Edgar Ramsey is almost 60, and he’s scared.
Growing old gracefully? I only wish that were true. I am 57 years old: it has been a very strange year for me. I am not quite sure what is going on; maybe male menopause—if such a thing even exists. Or maybe it is just fear of aging? I often feel extremely anxious and I am not sure what is causing it. I wonder how other men my age are handling the inevitability of getting older.
Sometimes I look in the mirror and wonder who the old guy is that stole my reflection. Surely that graying, balding geezer with wrinkles on his face isn’t me. And when I step on the scale, it always lies to me; I can’t possibly weigh 210 pounds! Whatever happened to 170 pounds and my thirty-one inch waist-line? Extinct, gone the way of the Dodo bird.
I know this is all somehow related to aging. Over the past decade, I have racked up more and more physical ailments starting with a diagnosis of rheumatoid arthritis about ten years ago. My medicine cabinet is starting to look like a pharmacy. I have high blood pressure, high cholesterol, and am a borderline diabetic. All these medical issues just reaffirm the realization that I am mortal; someday I will die. There is no way of getting around that one; no free pass or “Get Out of Jail Free” card for this big event—when times up, it’s up.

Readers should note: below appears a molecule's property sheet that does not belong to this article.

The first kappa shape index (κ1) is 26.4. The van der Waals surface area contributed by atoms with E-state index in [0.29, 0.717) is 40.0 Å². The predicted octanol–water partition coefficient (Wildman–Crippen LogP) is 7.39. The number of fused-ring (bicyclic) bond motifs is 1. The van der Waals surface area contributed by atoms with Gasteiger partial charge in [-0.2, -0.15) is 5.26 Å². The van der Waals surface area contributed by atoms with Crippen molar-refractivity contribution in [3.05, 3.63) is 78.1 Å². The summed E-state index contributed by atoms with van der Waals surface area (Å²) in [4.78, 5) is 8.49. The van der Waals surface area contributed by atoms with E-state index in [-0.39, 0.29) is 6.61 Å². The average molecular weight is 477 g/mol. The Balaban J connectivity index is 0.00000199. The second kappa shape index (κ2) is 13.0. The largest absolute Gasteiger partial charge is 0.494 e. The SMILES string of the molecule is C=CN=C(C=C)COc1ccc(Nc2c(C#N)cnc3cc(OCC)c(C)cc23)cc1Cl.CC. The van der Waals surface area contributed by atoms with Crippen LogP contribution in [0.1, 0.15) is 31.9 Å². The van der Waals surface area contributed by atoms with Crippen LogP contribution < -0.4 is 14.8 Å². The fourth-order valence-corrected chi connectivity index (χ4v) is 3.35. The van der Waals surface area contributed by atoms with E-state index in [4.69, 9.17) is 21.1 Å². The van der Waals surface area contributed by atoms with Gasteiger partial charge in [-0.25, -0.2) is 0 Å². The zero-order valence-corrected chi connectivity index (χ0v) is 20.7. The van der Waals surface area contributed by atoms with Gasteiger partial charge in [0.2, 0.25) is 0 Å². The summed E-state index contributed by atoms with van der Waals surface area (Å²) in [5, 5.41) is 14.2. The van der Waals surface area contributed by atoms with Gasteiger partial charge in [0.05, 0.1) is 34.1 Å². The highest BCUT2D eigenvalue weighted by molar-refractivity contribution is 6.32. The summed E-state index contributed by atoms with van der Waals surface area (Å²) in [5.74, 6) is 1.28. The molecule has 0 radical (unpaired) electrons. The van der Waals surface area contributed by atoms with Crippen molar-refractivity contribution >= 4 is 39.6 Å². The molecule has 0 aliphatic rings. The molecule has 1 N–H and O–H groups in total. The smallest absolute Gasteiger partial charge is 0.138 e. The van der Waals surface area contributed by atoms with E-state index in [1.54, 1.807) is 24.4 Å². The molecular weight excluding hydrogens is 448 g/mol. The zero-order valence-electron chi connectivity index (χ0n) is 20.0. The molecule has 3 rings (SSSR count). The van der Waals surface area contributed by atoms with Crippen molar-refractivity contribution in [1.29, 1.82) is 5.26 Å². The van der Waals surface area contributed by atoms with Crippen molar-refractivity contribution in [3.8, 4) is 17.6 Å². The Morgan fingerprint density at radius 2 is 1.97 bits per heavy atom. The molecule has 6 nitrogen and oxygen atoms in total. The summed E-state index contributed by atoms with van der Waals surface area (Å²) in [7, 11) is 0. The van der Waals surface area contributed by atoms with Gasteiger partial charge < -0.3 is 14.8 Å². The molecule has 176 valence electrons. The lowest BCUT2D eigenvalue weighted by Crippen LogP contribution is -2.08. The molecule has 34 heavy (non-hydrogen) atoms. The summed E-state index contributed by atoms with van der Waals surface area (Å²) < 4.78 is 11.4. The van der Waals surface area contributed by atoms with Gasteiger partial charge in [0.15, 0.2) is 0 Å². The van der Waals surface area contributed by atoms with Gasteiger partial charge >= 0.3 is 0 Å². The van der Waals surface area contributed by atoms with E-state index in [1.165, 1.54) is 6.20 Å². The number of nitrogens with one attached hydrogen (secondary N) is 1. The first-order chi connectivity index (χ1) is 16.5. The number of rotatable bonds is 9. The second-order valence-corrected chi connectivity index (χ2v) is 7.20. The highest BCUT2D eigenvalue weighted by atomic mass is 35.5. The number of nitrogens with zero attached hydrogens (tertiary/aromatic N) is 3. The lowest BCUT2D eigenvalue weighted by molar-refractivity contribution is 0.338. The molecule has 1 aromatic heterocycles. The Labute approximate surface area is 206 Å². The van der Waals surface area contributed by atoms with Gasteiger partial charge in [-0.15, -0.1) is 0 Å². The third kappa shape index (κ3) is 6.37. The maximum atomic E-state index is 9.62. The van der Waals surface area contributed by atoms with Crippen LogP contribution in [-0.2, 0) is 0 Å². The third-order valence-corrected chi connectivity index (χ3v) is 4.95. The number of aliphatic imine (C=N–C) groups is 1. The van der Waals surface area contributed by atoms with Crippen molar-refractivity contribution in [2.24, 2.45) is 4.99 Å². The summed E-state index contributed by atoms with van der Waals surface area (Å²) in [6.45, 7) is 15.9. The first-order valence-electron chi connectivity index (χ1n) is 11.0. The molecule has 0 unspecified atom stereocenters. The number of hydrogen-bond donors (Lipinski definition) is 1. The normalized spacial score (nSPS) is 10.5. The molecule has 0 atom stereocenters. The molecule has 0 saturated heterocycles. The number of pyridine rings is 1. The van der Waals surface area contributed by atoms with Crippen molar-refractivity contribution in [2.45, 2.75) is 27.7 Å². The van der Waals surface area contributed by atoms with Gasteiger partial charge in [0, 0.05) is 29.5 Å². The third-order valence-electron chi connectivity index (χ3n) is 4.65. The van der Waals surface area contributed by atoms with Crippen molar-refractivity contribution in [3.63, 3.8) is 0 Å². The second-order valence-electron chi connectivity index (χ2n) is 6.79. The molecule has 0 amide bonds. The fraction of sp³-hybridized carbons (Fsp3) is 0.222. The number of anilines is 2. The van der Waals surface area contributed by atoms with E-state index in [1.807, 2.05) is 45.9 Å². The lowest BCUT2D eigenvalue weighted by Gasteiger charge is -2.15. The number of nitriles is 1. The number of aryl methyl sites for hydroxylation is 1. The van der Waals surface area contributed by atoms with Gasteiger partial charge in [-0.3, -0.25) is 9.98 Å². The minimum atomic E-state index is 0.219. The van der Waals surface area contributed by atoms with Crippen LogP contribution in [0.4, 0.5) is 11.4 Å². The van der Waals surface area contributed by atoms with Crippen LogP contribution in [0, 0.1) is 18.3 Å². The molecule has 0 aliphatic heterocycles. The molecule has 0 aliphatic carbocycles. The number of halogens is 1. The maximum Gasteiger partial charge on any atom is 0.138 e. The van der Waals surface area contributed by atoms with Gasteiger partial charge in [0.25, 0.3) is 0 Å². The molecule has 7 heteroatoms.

Honestly, this really scares me; the curtain coming down and the stage lights going out forever. When we are young our youth seems eternal; the end of our lives seems such a long, long time away that we seldom ever think about it. Now it gives me nightmares.
I try to eat healthy and stay in shape. I do Tai Chi and Kung Fu a couple of times a week but know I should do them at least twice as often as that. And what ever happened to the half hour brisk walks I used to do religiously every morning? Like many other good intentions, they got lost in my busy schedule. I drink half a pot of strong black coffee every morning and nobody is going to take that one last decadent pleasure away from me; I don’t care that it is bad for my arthritis and blood pressure, you have to draw the line in the sand somewhere—some things just can’t be sacrificed, for me, coffee is one of them.